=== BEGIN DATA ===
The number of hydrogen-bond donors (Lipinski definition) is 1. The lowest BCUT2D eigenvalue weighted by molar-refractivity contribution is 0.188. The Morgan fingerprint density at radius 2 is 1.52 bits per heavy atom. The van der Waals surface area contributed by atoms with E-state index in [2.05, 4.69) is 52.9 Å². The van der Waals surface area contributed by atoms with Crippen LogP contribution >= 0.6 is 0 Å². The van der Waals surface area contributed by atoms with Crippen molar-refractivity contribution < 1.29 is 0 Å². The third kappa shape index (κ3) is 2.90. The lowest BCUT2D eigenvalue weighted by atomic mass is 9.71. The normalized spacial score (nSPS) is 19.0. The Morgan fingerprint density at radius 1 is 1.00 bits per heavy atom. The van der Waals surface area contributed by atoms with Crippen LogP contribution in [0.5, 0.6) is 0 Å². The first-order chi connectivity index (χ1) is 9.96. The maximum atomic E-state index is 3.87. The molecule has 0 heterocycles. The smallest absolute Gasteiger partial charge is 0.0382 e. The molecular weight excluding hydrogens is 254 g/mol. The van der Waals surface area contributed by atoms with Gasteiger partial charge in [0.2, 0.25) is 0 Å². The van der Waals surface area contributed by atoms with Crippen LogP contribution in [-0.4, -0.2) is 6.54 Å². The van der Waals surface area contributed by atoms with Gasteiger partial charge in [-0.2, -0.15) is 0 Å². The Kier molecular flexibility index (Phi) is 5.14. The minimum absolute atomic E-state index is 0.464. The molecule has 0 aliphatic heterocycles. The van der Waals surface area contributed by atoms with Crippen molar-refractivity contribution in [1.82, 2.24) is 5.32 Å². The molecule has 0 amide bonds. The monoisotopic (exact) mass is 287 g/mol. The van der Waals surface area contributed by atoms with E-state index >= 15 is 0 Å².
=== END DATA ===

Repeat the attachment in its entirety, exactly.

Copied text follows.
The number of hydrogen-bond donors (Lipinski definition) is 1. The lowest BCUT2D eigenvalue weighted by molar-refractivity contribution is 0.188. The Morgan fingerprint density at radius 2 is 1.52 bits per heavy atom. The van der Waals surface area contributed by atoms with E-state index in [2.05, 4.69) is 52.9 Å². The van der Waals surface area contributed by atoms with Crippen LogP contribution >= 0.6 is 0 Å². The van der Waals surface area contributed by atoms with Crippen molar-refractivity contribution < 1.29 is 0 Å². The third kappa shape index (κ3) is 2.90. The lowest BCUT2D eigenvalue weighted by atomic mass is 9.71. The normalized spacial score (nSPS) is 19.0. The Morgan fingerprint density at radius 1 is 1.00 bits per heavy atom. The van der Waals surface area contributed by atoms with Crippen LogP contribution in [0.5, 0.6) is 0 Å². The first-order chi connectivity index (χ1) is 9.96. The maximum atomic E-state index is 3.87. The molecule has 0 heterocycles. The smallest absolute Gasteiger partial charge is 0.0382 e. The molecular weight excluding hydrogens is 254 g/mol. The van der Waals surface area contributed by atoms with Gasteiger partial charge in [0.2, 0.25) is 0 Å². The van der Waals surface area contributed by atoms with Crippen LogP contribution in [-0.4, -0.2) is 6.54 Å². The van der Waals surface area contributed by atoms with Gasteiger partial charge in [-0.2, -0.15) is 0 Å². The Kier molecular flexibility index (Phi) is 5.14. The minimum absolute atomic E-state index is 0.464. The molecule has 0 aliphatic heterocycles. The van der Waals surface area contributed by atoms with Crippen molar-refractivity contribution in [1.82, 2.24) is 5.32 Å². The molecule has 0 amide bonds. The monoisotopic (exact) mass is 287 g/mol. The van der Waals surface area contributed by atoms with E-state index >= 15 is 0 Å².